The drunk Englishmen at the pub liked us Americans less and less as each of their pints went down. Their doping faces could tell that tale. They drank sitting horseshoed around a table full of empty pint glasses facing us. We sat at the bar. I stood up to go to the loo and said to my men,
“Watch this.” I knew the wet Englishmen would follow. They would only make their move if one of us separated from the group.
‘Don’t use the stall, that’s suicide, use the first urinal, that way they have to enter the room and you’re closer to the exit,’ I thought. Five of them entered, but didn’t know how to kick up the dirt; it wasn’t the positioning they had imagined. I finished, washed my hands, but skipped drying them. I did take the time to sort my hair with my wet hands and headed out. They stared, standing awkwardly too close to one another. Their stall lost the hyena’s dinner.
I smiled at my men at the bar knowing that I approached them with a line of surly pups following me from behind. The drunkest one of the group made his move, he quickly double stepped ahead of me to sit on my stool. I had draped my jacket on the stool, which was now underneath him. It was a good move. Blatant, but good. A classic way for a true tight wanker to start a fight.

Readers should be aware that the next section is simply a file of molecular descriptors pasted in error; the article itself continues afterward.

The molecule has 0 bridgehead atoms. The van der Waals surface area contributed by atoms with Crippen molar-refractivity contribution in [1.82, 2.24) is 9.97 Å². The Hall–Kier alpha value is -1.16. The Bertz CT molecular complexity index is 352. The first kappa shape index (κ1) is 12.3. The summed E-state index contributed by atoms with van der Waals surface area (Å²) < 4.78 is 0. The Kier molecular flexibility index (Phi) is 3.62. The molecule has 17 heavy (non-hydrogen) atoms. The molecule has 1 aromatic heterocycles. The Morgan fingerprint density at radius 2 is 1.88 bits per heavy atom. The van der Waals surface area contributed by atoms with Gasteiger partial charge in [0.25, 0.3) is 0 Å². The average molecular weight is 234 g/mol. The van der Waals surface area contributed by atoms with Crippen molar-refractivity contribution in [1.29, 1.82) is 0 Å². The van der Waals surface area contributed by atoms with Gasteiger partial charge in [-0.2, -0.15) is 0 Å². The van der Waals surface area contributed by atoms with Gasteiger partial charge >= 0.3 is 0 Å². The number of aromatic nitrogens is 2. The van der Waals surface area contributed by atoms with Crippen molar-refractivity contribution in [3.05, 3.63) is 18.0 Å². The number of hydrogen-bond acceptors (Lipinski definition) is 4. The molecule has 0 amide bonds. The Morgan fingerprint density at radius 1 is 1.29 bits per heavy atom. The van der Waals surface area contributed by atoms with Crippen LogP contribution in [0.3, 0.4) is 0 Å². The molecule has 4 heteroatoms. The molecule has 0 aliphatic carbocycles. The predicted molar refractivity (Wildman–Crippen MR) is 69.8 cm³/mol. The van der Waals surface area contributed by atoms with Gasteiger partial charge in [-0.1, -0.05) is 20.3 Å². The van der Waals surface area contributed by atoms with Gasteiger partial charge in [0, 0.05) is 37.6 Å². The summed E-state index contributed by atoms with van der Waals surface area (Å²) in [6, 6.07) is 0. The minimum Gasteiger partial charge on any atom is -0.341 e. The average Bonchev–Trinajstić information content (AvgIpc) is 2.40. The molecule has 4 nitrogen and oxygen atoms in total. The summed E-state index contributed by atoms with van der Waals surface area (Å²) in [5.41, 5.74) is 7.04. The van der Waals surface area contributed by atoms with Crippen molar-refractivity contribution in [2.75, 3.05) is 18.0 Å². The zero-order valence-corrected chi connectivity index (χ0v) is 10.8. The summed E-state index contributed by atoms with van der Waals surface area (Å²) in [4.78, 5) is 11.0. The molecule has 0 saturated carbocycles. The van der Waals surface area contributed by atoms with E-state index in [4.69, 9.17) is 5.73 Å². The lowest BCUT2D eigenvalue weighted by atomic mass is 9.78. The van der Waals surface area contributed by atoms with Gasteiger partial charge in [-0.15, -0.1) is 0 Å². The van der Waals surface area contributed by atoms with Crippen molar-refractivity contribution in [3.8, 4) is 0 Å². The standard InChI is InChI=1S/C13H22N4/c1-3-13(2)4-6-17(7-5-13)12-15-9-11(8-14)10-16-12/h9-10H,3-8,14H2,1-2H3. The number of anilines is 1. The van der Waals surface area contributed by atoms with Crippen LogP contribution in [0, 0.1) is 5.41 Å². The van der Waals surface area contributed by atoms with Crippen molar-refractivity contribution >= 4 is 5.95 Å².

“That’s my jacket, that’s my seat.”
“You all Americans? S’right, yah?”
“That’s my jacket, that’s my seat.”
“We’re from Boston.”
“We’re from Boston, Massachusetts, yes, that’s in North America.”
“What’d you lot think of New York getting well sorted? It was legend. Plow!” He made a gesture with his hand to pantomime decimation. It was about a month after September eleventh and these boys probably didn’t have many chances to let Americans know what they believe us to be. They were red faced drunk, wet around the lips and smelled of body odor, kabobs and chili sauce. Wankers.
The rest of his mates, about eight, circled around us. Six of my men sat at the bar, slightly turned, drinking. I stood in the middle. I reached for my beer over the drunkard sitting in my seat, brushing his shoulder and arm for some fun and for him to know I didn’t mind touching him.